He has since taken the lead on drafting the “Kids Act,” a Republican version of the DREAM Act, which, according to a GOP lawmaker with knowledge of the situation, is finished and awaiting introduction.
Though he is clearly anxious to see the House pass some immigration bills to help with the messaging effort, Cantor is generally considered the person in the upper echelon of GOP leadership most likely to put the brakes on any big, comprehensive bill that conservatives perceive as problematic. On the other side of the aisle, key Democrats are already convinced his actions are just for show.
Insiders note that Cantor could conceivably tackle the issue as speaker in 2015, perhaps making him less likely to want to see a bill cross the finish line into enactment now.
Whip Kevin McCarthy
For all the criticisms of his vote-corralling abilities, McCarthy clearly possesses one of the party’s best political minds. A top recruiter of political talent, the California Republican has a broad and deep knowledge of the nation’s district-by-district landscape.
It’s from that perspective, first and foremost, that he approaches the issue, and McCarthy is definitely in the camp that solving the problem is critical for the GOP’s long-term political future.
For that reason, and given his policy views on the subject, one would think McCarthy should be considered a top proponent of a comprehensive bill. However, his role as whip means he’s inherently more likely to be a voice of caution. McCarthy has talked openly about how he’s often the one who has to tell Boehner “no” — that the votes just aren’t there. He also has to protect the perception of him as an honest broker between leadership and the rank-and-file.
With his own views pulling him one way and the demands of his position pulling him the other, McCarthy is a neutral force.
Judiciary Chairman Bob Goodlatte
One of the untold stories of the immigration debate in the House thus far is how much it has been Bob Goodlatte’s show. The conservative Virginia Republican has arguably been more pivotal than Boehner in driving the House’s approach to the issue. For example, despite Boehner’s involvement in the Gang of Seven’s work toward a big, comprehensive bill, it is Goodlatte’s piecemeal approach that has prevailed for now.
A former immigration attorney, Goodlatte is an old hand on the subject and is proceeding methodically, with plenty of hearings, markups, and expert testimony. He has a thinly disguised disdain for how the Senate bill came together and told me, “I think it’s important that we get this done right, and that is far more important to me than when we get it done.”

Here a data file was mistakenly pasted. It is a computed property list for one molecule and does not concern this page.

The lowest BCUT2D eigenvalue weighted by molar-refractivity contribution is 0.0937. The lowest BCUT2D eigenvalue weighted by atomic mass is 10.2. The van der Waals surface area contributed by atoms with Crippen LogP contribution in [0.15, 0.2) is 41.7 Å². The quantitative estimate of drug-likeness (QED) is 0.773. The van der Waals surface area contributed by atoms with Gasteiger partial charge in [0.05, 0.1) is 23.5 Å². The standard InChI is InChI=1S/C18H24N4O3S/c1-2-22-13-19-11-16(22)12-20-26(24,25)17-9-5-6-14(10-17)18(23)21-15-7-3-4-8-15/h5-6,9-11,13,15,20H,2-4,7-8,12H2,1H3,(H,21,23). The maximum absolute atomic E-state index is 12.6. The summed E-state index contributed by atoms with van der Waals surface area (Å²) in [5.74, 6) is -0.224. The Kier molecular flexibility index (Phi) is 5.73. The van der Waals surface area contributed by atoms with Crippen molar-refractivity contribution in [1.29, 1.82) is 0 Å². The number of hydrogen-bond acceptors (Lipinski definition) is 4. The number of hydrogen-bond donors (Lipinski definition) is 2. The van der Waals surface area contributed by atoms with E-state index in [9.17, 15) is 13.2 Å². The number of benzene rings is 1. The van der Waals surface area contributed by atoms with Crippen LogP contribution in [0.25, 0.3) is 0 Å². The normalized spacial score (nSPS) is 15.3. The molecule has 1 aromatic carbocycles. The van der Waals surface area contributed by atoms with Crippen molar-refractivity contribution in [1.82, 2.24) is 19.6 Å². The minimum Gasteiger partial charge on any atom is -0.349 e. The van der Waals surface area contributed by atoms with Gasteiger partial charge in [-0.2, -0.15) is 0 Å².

Even before Boehner made his Hastert-rule vows, Goodlatte was proclaiming the need to follow the informal precept. And when Cantor recently sought to allow an amendment from Representative Jeff Denham (R., Calif.) to allow illegal aliens to join the military to obtain citizenship, Goodlatte killed the idea on the House floor, showing he’s not afraid to throw his weight around.
Budget Chairman Paul Ryan
Like Goodlatte, Ryan is stepping into the vacuum created by Boehner’s relatively weak standing, becoming a big player behind the scenes and in the media.
But the counterpart to Goodlatte’s caution is Ryan’s zeal. Ryan clearly wants an immigration law the most of any of the major players — prompting questions about what kind of bill he might be willing to accept to get it.
The Wisconsin Republican has become something of a spokesman for the Gang of Seven both to fellow Republicans and in public, even though their legislation has not been introduced. He’s talking to members individually and explaining the Gang’s bill, but says he can’t be considered part of their group because he never participated in the negotiations.
Somewhat surprisingly, given his level of involvement, Ryan has not sat in on many of the leadership meetings about how the House should proceed. In part this is because the committee he chairs has no jurisdiction over immigration — something surely not lost on Goodlatte, who has engaged in several turf battles since taking the judiciary chairman’s gavel in January.
“My job is to help bring Republicans to consensus,” Ryan told me.
— Jonathan Strong is a political reporter for National Review Online. Follow him on Twitter @j_strong.